The universe (or set of universes) that those who read these words occupy are incredibly complex and elegant in their function.
I was asked the other day whether or not I believe in extraterrestrial intelligence. The answer to that is an unequivocal yes. Anyone who believes in God believes that. It’s a far different question than “do you believe in flying saucers – sort of cult science”? The question is sometimes followed up with a strident demand for proof. I do have friends (all seem to be wealthy, educated, democrats) who demand proof of elegant design, when it’s evident in mathematics, in the universe, and in the world around us.
You can counter with the concept of a “blind watchmaker” if it makes you more comfortable with your mortality. That’s up to you. Our lives are pitifully short and finding meaning and happiness in them often revolves around how much good you can do for others, humbly, with no hidden agenda. A vain and selfish life seldom results in much happiness. And that’s the sermonette for what it’s worth.
Uneasy is the Head who Wears the Crown
“King Louis XI of France was a firm believer in astrology and yet he was somewhat uneasy when an astrologer accurately predicted the death of a lady at court. He felt the astrologer would be better off dead, so Louis called him to his apartments where his servants were ordered to throw him out the window once given the signal.
First, however, Louis asked the man a question, ‘You claim to understand astrology and to know the fate of others, so tell me what your fate will be and how long you have to live.’ The astrologer replied, ‘I shall die just three days before Your Majesty.’ This so unnerved the king that he decided to let the astrologer live.”
Come and take it, Mr. Schwab. Come alone, not with an army. That would be interesting. I predict (like King Louis IX’s astrologer) that Schwab would beat me to hell by at least three days.
(The Drive) (h/t Claudio)
Ukrainian forces continue to capture, or at least stumble across, examples of some of Russia’s most sophisticated ground combat hardware as the conflict in the country rages on. Just this past weekend, pictures emerged online showing a Russian radar-equipped air defense command post vehicle, part of a larger system known as Barnaul-T, that Ukrainian troops found during a counteroffensive in the northeastern Kharkiv region. The fact that this vehicle is intended to serve as a sensor, command and control, and communications node all rolled into one could make it a particularly invaluable source of intelligence for Ukrainian and foreign governments, as well as be a significant operational loss for Russian forces.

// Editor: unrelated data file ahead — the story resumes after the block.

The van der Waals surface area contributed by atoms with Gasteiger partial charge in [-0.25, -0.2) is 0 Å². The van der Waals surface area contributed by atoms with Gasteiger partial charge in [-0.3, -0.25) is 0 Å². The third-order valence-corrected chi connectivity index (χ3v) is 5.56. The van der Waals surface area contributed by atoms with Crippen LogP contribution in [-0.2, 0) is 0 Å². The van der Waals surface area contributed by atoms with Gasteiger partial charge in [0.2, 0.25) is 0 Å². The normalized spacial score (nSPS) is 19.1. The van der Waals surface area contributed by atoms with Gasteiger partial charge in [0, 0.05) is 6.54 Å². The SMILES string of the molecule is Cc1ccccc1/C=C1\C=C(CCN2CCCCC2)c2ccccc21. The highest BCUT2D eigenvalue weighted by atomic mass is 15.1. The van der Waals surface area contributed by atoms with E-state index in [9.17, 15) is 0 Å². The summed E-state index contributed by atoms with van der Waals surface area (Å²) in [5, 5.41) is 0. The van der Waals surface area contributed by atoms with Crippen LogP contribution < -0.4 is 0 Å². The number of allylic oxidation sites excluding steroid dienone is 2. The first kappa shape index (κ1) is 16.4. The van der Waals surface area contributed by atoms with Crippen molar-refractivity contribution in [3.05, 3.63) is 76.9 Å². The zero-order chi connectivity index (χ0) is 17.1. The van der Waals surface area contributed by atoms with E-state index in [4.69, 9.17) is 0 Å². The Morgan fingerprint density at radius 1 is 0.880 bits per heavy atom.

A Ukrainian unit reportedly found this vehicle relatively intact, also known by the nomenclature 9S932-1 and the acronym MRU-B, among other Russian vehicles and artillery pieces, in the town of Husarivka. The 9S932-1 is most readily identifiable by its 1L122 surveillance and target acquisition radar, which is mounted on the top rear portion of the hull and is folded down during transit. There was also a TZM-T dedicated reloading vehicle for the TOS-1A thermobaric artillery rocket launch system, another uncommon find.
Ukrainian forces appear to come across at least three examples of this particular component of the Barnaul-T system in the course of what has now been nearly five weeks of fighting. What looks to have been a second 9S932-1 was found in relatively good condition in the Kharkiv region sometime around March 12. A third one was captured near the capital Kyiv on or about March 3 and was apparently so pristine that it was then pressed into Ukrainian service in an unclear capacity.
Barnaul-T, as a complete system, which first began to enter Russian service in 2009 and is said to have reached an initial operational capability by 2011, is designed to network together various short-range air defense (SHORAD) systems and be mobile enough to work closely together with advancing ground forces. It is reportedly a very modern and highly automated system intended to enhance the ability of air defense forces to rapidly spot and engage a variety of threats across an entire section of the battlespace.
The 9S932-1, which uses a modified MT-LBu multi-purpose tracked vehicle, serves as a battery command post within the complete system. It is directly linked to units equipped with various SHORAD systems, such as tracked Tor-M-series (SA-15) and 9K35 Strela (SA-13) surface-to-air missile systems, 9K33 Osa (SA-8) wheeled surface-to-air missile systems, 2K22 Tunguska (SA-19) tracked air defense systems, and 9K333 Verba (SA-25) shoulder-fired surface-to-air missiles, also known as a man-portable air-defense systems (MANPADS).
This blog often uses photographs for the purposes of illustration. Unless specifically stated, it’s not necessarily THE photo of a piece of captured equipment (in the case of the current war). There are websites that count captured or destroyed Russian equipment that have photos documenting each one. I don’t do that. That’s not the purpose of the blog.
If you were to ask, “why do you publish this blog,” the only answer would possibly be “a lonely impulse of delight” – see WB Yeates, An Irish Airman Foresees his Death, a poem written in 1918 and first published in the Macmillan edition of The Wild Swans at Coole in 1919.
Q “What is the point if those that you fight, you do not hate and those that you guard you do not love?”
A — “Exactly. Now you get it.”